These devices are connected in dozens of ways and run an infinite combination of operating systems and software. Between the explosion of IoT devices and advent of working from home as the new normal, companies can greatly underestimate the true breadth of their network. In Forescout’s experience, most organizations have a gap between what they believe is connected to the network and their reality. This gap can lead to organizations not knowing 30 – 50% of their actual devices.
With the growing number and type of devices, it has become increasingly difficult to identify them all. You need to know the volume and diversity of devices, as well as their security posture, behavior and who is using them. Given the variety of devices, it takes a range of tools, such as traffic monitors and scanners, to detect every asset on the network, determine what it is running and ensure it complies with current security policies.
The Visibility Challenges Impacting Major Industries
Modern networking technologies can create tremendous efficiencies on an enterprise network. The drawback, of course, is added complexity. This complexity transfers to the system’s ability to monitor and measure performance from one end of a network to another. What happens, usually, is one tool monitors appliance-based networking components while another monitors virtual routers, switches and firewalls. This complicates end-to-end visibility and can create blind spots.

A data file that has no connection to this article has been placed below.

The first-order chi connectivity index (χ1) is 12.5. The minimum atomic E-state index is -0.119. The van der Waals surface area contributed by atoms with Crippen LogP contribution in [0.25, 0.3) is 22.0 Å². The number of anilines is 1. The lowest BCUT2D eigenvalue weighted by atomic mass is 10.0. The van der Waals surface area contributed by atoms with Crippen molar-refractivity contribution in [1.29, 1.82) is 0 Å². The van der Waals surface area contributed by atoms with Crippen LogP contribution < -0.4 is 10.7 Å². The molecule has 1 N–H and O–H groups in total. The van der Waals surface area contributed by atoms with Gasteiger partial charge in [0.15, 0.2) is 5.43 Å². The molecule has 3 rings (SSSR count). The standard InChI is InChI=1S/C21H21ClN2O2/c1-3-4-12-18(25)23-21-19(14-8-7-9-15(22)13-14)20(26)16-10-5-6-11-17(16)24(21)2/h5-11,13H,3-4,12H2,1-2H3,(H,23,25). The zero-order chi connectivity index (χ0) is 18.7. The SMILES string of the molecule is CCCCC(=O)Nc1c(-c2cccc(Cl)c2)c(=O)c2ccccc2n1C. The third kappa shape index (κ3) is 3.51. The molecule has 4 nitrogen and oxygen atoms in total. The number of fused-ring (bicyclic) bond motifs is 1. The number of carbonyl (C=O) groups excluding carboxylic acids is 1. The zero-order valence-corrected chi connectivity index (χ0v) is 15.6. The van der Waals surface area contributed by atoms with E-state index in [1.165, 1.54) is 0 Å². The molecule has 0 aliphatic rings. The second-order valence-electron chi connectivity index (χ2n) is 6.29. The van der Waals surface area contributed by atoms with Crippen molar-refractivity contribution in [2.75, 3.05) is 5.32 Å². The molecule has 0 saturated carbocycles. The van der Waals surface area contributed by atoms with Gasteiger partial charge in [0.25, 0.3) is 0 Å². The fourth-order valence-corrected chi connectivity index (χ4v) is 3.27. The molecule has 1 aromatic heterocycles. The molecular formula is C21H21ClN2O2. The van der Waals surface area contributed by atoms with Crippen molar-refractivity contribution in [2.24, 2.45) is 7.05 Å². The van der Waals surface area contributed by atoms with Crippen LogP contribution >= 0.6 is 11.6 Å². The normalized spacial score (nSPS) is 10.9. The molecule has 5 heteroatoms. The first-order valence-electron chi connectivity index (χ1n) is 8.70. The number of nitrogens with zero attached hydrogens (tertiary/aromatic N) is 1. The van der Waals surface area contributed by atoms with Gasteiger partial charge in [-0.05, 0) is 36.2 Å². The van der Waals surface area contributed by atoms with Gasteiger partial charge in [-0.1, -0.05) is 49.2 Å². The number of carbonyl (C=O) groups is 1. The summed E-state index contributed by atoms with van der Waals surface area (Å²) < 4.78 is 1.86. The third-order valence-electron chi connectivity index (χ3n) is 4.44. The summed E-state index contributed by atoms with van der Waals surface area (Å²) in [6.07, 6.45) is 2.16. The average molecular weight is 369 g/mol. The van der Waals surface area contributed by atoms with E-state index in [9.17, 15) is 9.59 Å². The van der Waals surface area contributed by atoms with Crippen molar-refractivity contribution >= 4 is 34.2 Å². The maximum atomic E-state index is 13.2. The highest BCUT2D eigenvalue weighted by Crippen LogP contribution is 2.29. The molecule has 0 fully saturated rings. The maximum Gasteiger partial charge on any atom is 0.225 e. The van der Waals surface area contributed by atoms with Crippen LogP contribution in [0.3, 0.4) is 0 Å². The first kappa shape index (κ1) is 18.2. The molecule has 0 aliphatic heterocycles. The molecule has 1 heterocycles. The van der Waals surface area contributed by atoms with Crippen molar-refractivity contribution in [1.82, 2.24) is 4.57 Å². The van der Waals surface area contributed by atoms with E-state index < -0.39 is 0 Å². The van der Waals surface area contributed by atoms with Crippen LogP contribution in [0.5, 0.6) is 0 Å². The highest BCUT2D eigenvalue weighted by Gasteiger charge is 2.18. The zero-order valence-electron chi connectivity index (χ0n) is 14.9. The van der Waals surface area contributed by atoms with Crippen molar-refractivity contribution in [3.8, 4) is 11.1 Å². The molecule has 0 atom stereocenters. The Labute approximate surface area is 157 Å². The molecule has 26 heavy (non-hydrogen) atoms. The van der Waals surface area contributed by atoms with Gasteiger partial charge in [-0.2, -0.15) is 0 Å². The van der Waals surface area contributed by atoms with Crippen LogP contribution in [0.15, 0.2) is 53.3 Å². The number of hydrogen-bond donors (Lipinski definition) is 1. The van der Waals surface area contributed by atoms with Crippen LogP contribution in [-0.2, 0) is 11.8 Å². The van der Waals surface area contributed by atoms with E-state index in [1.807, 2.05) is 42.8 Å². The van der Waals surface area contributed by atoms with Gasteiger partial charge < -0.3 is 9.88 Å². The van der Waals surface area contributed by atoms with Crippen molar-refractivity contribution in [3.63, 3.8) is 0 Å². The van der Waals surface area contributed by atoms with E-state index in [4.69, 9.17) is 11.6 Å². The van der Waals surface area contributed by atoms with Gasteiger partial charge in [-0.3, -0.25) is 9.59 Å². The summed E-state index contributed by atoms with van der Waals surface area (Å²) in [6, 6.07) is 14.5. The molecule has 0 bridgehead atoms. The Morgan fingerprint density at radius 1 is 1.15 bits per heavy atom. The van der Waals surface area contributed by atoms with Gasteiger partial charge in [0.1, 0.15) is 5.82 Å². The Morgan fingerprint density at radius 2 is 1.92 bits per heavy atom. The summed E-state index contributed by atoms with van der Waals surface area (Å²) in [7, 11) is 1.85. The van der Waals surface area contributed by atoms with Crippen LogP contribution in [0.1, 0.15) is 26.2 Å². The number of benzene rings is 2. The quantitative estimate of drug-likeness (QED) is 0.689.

In 2020, an in-depth review of technology IP stacks used by millions of connected devices all over the world. The team identified 97 different types of vulnerabilities across these stacks.
The study showed that the government, healthcare, manufacturing and retail environments featured the most vulnerable devices. Healthcare and manufacturing environments specifically face high numbers of device vulnerabilities per capita. Among the riskiest Internet of Medical Things (IoMT) devices? Infusion pumps and medical imaging systems. In manufacturing, equipment and processes that once required physical inspection and operation are now operated by operational technology (OT), often remotely.